Today is August 17th; it is also the seventh day of the seventh lunar month of the Japanese lunisolar calendar. That means that it is time for the Japanese Tanabata festival.
All the way back in March I was watching Polar Bear’s Café episode 13, in which the characters celebrate the Tanabata festival and I thought it was the greatest. The simple, but beautiful celebration represented in the episode is something I wish that I could celebrate.
The episode begins with Panda following a trail of bamboo leaves, which he begins to eat as he moves along. When he reaches their source he finds that it is Polar Bear and Ms. Sasako carrying large bamboo branches for their Tanabata celebration at the Café.
Panda has never been to a Tanabata and knows nothing about it and so it is explained to him, though not quite successfully, by Penguin, that Tanabata is the celebration of two lovers in the sky.
The festival was introduced to Japan in 755 and originally was celebrated in China. It is inspired by the Chinese Folktale “the Cowherd and the Weaver Girl.” The most well known version of this story is that Sky King, Tentei, had a daughter named Orihime who weaved beautiful clothes at the bank of the Amanogawa river, which is the milky way. Orihime believed that so long as she continued weave she would never find love and so, because her father loved her, Tentei introduced her to Hikoboshi the Cowherd and the two fell in love and were married. Unfortunately, once the two were married they no longer worked and so Tentei could not enjoy his daughters clothes and Hikoboshi’s cows wandered throughout the heavens. In his anger, Tentei separated the two of them by placing the milky way river between them so they could no longer meet. After some time, however, Tentei was moved by Orihime’s tears and made it so that they could meet every year on seventh day of the seventh month so long as she worked hard at her weaving. Since there is no bridge across the river, a flock of Magpies gathered and made a bridge for them, but this means that the two lovers cannot meet if it rains and must wait another year before they can see each other.
This is beautiful! Why have I not heard this story before? I need to read more Japanese and Chinese folktales.
Panda, Sasako and Polar Bear are hard at work in the Café, preparing the decorations for the Tanabata Festival that evening. It isn’t going to rain. Panda is making Origami Panda’s to decorate the Bamboo tree, but there are seven traditional decorations that each have symbolic meaning.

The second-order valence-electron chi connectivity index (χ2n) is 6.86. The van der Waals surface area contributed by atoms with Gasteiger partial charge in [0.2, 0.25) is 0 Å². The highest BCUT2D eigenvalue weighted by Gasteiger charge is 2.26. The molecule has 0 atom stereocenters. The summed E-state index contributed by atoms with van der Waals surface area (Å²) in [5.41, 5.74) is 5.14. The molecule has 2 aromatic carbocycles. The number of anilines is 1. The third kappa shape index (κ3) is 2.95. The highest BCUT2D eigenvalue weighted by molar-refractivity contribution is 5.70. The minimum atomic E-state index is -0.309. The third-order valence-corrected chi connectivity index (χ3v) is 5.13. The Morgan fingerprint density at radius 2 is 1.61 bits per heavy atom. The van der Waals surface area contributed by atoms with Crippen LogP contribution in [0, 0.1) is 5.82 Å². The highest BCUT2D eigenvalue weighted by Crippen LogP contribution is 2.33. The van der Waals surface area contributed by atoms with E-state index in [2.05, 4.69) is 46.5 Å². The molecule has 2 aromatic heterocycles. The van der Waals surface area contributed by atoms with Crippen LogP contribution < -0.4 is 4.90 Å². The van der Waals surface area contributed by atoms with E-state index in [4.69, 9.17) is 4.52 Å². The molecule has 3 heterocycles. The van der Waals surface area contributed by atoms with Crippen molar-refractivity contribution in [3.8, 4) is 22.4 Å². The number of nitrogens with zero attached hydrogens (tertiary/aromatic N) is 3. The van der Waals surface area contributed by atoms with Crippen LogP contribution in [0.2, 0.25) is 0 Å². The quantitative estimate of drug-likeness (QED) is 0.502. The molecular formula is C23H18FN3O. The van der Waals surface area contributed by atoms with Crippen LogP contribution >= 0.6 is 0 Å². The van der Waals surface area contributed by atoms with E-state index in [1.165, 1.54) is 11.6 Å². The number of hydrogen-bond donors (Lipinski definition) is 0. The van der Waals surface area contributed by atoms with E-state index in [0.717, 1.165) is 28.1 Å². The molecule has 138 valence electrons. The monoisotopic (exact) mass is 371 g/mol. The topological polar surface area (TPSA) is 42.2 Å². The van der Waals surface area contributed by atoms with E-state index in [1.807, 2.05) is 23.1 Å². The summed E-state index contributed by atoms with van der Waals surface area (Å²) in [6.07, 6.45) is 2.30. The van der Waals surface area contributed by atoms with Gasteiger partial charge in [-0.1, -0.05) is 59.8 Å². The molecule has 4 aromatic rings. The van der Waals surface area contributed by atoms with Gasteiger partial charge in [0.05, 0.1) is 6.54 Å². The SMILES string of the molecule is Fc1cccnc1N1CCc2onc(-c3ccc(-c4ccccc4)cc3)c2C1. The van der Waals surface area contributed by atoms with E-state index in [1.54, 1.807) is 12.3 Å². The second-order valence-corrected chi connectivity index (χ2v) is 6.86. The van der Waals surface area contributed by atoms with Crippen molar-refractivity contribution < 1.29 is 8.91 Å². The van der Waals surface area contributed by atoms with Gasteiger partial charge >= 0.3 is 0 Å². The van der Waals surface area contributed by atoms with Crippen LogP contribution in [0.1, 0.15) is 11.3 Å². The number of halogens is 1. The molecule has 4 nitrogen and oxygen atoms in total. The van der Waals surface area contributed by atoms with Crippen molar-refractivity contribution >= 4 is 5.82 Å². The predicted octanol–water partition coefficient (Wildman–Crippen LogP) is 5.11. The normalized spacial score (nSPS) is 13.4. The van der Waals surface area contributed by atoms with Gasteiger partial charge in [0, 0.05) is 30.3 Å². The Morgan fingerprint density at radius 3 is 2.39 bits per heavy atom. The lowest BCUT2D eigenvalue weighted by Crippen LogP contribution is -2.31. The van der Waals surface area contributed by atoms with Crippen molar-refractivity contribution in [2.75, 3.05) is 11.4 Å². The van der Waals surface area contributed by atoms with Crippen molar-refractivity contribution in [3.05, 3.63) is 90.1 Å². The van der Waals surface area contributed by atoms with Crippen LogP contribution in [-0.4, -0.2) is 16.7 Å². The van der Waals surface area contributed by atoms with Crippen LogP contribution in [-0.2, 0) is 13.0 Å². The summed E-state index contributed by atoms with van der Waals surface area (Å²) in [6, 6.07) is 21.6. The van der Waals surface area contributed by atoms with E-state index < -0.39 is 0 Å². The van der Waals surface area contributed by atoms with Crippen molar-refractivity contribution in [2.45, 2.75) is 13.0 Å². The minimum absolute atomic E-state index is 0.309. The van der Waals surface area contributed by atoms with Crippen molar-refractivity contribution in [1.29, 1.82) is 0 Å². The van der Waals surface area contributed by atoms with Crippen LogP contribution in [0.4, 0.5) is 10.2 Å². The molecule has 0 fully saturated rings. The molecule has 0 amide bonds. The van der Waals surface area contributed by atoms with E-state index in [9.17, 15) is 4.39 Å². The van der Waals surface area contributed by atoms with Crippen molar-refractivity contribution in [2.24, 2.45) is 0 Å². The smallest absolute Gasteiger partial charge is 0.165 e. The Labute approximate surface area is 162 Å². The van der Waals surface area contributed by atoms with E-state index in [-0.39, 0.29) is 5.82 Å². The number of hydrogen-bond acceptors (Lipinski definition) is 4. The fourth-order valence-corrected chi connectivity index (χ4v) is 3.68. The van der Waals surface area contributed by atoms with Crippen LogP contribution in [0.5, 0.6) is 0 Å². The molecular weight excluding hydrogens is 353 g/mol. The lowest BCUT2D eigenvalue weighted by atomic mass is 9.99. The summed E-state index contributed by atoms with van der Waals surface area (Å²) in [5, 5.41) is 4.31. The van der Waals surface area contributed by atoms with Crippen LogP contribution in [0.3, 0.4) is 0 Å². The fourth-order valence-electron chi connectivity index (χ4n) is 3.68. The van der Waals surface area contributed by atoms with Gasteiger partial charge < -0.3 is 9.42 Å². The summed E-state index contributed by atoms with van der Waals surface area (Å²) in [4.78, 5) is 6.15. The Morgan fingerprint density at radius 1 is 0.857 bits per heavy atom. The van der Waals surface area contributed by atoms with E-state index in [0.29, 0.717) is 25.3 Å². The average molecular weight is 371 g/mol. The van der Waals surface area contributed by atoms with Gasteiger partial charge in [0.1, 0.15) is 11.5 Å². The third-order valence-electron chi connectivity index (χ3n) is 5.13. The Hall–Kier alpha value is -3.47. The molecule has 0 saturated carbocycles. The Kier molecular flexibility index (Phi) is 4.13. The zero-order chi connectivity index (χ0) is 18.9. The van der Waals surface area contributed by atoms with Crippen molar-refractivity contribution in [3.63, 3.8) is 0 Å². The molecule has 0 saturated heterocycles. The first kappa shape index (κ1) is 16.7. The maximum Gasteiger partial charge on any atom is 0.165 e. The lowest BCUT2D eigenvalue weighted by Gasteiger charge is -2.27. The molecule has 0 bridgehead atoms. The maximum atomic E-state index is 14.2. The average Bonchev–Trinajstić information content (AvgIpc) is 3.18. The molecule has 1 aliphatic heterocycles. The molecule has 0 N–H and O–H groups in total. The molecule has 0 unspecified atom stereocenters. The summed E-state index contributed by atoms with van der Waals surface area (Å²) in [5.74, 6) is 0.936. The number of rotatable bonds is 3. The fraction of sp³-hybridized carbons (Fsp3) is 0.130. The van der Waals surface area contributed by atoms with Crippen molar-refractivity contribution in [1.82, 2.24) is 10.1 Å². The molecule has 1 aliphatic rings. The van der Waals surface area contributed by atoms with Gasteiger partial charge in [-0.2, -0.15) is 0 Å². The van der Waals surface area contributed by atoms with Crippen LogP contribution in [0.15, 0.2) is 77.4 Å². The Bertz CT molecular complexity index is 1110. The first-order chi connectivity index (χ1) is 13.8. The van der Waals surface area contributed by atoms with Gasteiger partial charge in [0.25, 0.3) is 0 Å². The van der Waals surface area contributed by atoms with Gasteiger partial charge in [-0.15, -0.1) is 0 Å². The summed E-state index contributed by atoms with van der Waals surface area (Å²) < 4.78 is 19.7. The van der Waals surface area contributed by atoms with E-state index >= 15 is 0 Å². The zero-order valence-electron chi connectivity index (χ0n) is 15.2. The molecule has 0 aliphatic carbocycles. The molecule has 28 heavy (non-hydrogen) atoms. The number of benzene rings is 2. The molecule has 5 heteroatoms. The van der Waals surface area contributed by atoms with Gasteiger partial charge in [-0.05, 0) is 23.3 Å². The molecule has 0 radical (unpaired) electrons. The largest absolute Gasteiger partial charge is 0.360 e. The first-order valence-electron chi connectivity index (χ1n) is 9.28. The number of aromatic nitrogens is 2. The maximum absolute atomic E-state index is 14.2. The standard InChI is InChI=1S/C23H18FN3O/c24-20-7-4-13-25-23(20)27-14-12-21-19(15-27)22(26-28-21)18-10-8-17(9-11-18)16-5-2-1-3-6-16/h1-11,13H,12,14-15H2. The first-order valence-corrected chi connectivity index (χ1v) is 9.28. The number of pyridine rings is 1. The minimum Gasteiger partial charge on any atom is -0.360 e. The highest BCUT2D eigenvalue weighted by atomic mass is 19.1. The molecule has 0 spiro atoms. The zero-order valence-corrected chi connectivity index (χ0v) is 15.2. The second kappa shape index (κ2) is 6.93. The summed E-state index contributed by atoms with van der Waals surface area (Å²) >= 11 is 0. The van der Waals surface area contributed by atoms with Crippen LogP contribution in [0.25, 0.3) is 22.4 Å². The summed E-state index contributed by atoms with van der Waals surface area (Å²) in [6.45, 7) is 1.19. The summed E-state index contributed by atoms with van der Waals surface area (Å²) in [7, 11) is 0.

Paper strips, on which people write out wishes that will bring good futures or thank you notes.
Paper Cranes, Origami cranes are something more widely known about, if you fold a thousand you will be granted a wish by the gods.
A Kinuchaki Purse, a traditional Japanese handbag and using it as a decoration is good for your business.
A Tomai Net: another paper decoration, which is good for fishing
A paper Trash bag or Kuzukago, which is a decoration for cleanliness
And Lastly streamers, which I didn’t find any luck attached to.
In the episode the focus is on the Paper strips for wishes. Panda agonizes over what to wish for until the very last second. The wishes are all awesome and incredibly sweet at times.
Tortoise wishes to ride a bike, Sloth wishes to win a race, Polar Bear wishes that Global Warming will stop and Penguin wishes that Ms. Penko will confess to him, because he is to scared to confess to her. I love Ms. Sasako’s wish, because she wishes that the Café will have another good and prosperous year.
The crux of the episode is the wish that Mr. Handa makes. Mr. Handa is unmarried and lonely. He’s never even had a girl friend and he has recently developed feelings for Sasako, which are currently unrequited. His wish, which he places on the tree as she watches, is to get a girl friend. I really hope he does. Panda does too, because in the final moments of the episode he finally makes a wish and his wish is for Mr. Handa’s wish to come true.
At midnight or possibly the next day they will either set the tree afloat on the river or it will be burned. It depends entirely upon the local custom regarding Obon, which is the Buddhist custom to honor the ancestors. Here, though, the episode ends on the wonderfully sweet note, the clear and beautiful evening of the Tanabata festival. It’s the perfect picture, one that captures the essence of this traditional Tanabata song.
The Bamboo leaves
Shaking away in the
The stars twinkle
On the gold and silver
Grains of sand.
The five-color paper
I have already written.
The stars twinkle,
They watch us from
On this Tanabata I wish for my families prosperity and well being as they slowly become to old to continue working as hard as they did in their youth. I want them to have a stable and comfortable living.
What do you wish for?
Until Next Time, Always Make Your Heart Rainbow!